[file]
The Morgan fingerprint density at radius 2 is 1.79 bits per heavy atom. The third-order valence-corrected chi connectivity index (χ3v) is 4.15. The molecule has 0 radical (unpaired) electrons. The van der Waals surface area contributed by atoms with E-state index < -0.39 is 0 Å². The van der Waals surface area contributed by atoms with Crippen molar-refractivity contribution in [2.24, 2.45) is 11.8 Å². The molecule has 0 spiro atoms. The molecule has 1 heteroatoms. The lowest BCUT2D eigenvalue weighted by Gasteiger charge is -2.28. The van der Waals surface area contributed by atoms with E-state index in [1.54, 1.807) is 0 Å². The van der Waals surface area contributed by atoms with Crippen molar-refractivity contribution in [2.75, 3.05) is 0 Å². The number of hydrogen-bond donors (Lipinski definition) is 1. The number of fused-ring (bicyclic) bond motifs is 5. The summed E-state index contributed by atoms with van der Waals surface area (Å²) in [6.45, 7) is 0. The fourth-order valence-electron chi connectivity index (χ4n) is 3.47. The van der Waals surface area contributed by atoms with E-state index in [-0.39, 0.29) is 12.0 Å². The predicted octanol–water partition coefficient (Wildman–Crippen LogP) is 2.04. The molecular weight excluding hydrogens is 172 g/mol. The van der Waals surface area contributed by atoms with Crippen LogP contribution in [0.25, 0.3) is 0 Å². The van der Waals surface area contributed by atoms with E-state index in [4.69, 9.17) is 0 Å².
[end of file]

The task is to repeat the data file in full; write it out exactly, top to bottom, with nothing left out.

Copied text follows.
The Morgan fingerprint density at radius 2 is 1.79 bits per heavy atom. The third-order valence-corrected chi connectivity index (χ3v) is 4.15. The molecule has 0 radical (unpaired) electrons. The van der Waals surface area contributed by atoms with E-state index < -0.39 is 0 Å². The van der Waals surface area contributed by atoms with Crippen molar-refractivity contribution in [2.24, 2.45) is 11.8 Å². The molecule has 0 spiro atoms. The molecule has 1 heteroatoms. The lowest BCUT2D eigenvalue weighted by Gasteiger charge is -2.28. The van der Waals surface area contributed by atoms with E-state index in [1.54, 1.807) is 0 Å². The van der Waals surface area contributed by atoms with Crippen molar-refractivity contribution in [2.75, 3.05) is 0 Å². The number of hydrogen-bond donors (Lipinski definition) is 1. The number of fused-ring (bicyclic) bond motifs is 5. The summed E-state index contributed by atoms with van der Waals surface area (Å²) in [6.45, 7) is 0. The fourth-order valence-electron chi connectivity index (χ4n) is 3.47. The van der Waals surface area contributed by atoms with E-state index in [-0.39, 0.29) is 12.0 Å². The predicted octanol–water partition coefficient (Wildman–Crippen LogP) is 2.04. The molecular weight excluding hydrogens is 172 g/mol. The van der Waals surface area contributed by atoms with Crippen LogP contribution in [0.25, 0.3) is 0 Å². The van der Waals surface area contributed by atoms with E-state index in [4.69, 9.17) is 0 Å².